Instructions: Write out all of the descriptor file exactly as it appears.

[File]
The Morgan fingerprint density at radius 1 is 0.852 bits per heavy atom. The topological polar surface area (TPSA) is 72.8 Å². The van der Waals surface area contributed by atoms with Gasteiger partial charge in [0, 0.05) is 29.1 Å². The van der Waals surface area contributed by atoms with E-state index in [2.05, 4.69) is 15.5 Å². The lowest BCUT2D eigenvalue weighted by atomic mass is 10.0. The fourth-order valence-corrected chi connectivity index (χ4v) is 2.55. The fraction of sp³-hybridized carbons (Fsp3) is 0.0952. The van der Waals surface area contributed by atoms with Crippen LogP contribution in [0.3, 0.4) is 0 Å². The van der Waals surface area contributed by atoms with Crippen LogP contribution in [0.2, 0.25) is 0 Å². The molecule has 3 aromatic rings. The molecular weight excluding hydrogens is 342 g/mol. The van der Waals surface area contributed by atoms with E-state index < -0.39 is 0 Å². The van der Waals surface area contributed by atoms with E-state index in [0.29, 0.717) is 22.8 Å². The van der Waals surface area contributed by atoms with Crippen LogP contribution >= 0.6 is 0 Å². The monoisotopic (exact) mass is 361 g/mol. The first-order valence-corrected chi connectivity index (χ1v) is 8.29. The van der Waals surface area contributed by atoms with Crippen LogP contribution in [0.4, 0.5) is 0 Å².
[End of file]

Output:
The Morgan fingerprint density at radius 1 is 0.852 bits per heavy atom. The topological polar surface area (TPSA) is 72.8 Å². The van der Waals surface area contributed by atoms with Gasteiger partial charge in [0, 0.05) is 29.1 Å². The van der Waals surface area contributed by atoms with E-state index in [2.05, 4.69) is 15.5 Å². The lowest BCUT2D eigenvalue weighted by atomic mass is 10.0. The fourth-order valence-corrected chi connectivity index (χ4v) is 2.55. The fraction of sp³-hybridized carbons (Fsp3) is 0.0952. The van der Waals surface area contributed by atoms with Crippen LogP contribution in [0.3, 0.4) is 0 Å². The van der Waals surface area contributed by atoms with Crippen LogP contribution in [0.2, 0.25) is 0 Å². The molecule has 3 aromatic rings. The molecular weight excluding hydrogens is 342 g/mol. The van der Waals surface area contributed by atoms with E-state index < -0.39 is 0 Å². The van der Waals surface area contributed by atoms with E-state index in [0.29, 0.717) is 22.8 Å². The van der Waals surface area contributed by atoms with Crippen LogP contribution >= 0.6 is 0 Å². The monoisotopic (exact) mass is 361 g/mol. The first-order valence-corrected chi connectivity index (χ1v) is 8.29. The van der Waals surface area contributed by atoms with Crippen LogP contribution in [0.4, 0.5) is 0 Å².